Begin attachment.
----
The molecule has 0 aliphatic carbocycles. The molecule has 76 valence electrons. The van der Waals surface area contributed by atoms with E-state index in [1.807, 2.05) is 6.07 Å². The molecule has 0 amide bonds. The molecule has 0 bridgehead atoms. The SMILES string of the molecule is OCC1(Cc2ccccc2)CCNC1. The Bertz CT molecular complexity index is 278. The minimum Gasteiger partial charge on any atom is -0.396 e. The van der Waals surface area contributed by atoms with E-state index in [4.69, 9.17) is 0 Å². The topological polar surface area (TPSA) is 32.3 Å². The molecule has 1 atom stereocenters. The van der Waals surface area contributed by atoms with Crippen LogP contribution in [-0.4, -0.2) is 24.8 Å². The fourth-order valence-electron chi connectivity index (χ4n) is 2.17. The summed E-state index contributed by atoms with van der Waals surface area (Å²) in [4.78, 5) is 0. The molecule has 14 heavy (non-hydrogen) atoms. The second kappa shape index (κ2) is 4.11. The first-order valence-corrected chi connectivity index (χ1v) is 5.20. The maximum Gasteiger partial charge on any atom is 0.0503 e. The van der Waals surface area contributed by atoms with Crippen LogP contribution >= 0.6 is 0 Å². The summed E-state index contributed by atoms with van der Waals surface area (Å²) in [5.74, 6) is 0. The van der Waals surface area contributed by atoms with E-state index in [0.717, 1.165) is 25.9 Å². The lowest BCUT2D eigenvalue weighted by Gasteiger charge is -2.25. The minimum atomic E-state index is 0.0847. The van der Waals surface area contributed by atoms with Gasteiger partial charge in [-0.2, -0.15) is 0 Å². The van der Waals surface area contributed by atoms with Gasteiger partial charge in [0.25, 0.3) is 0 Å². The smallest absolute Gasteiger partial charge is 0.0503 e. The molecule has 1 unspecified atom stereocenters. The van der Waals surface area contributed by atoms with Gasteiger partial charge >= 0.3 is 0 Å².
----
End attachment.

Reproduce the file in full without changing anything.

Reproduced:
The molecule has 0 aliphatic carbocycles. The molecule has 76 valence electrons. The van der Waals surface area contributed by atoms with E-state index in [1.807, 2.05) is 6.07 Å². The molecule has 0 amide bonds. The molecule has 0 bridgehead atoms. The SMILES string of the molecule is OCC1(Cc2ccccc2)CCNC1. The Bertz CT molecular complexity index is 278. The minimum Gasteiger partial charge on any atom is -0.396 e. The van der Waals surface area contributed by atoms with E-state index in [4.69, 9.17) is 0 Å². The topological polar surface area (TPSA) is 32.3 Å². The molecule has 1 atom stereocenters. The van der Waals surface area contributed by atoms with Crippen LogP contribution in [-0.4, -0.2) is 24.8 Å². The fourth-order valence-electron chi connectivity index (χ4n) is 2.17. The summed E-state index contributed by atoms with van der Waals surface area (Å²) in [4.78, 5) is 0. The molecule has 14 heavy (non-hydrogen) atoms. The second kappa shape index (κ2) is 4.11. The first-order valence-corrected chi connectivity index (χ1v) is 5.20. The maximum Gasteiger partial charge on any atom is 0.0503 e. The van der Waals surface area contributed by atoms with Crippen LogP contribution >= 0.6 is 0 Å². The summed E-state index contributed by atoms with van der Waals surface area (Å²) in [5.74, 6) is 0. The van der Waals surface area contributed by atoms with E-state index in [0.717, 1.165) is 25.9 Å². The lowest BCUT2D eigenvalue weighted by Gasteiger charge is -2.25. The minimum atomic E-state index is 0.0847. The van der Waals surface area contributed by atoms with Gasteiger partial charge in [-0.2, -0.15) is 0 Å². The van der Waals surface area contributed by atoms with Gasteiger partial charge in [0.25, 0.3) is 0 Å². The smallest absolute Gasteiger partial charge is 0.0503 e. The molecule has 1 unspecified atom stereocenters. The van der Waals surface area contributed by atoms with Gasteiger partial charge >= 0.3 is 0 Å².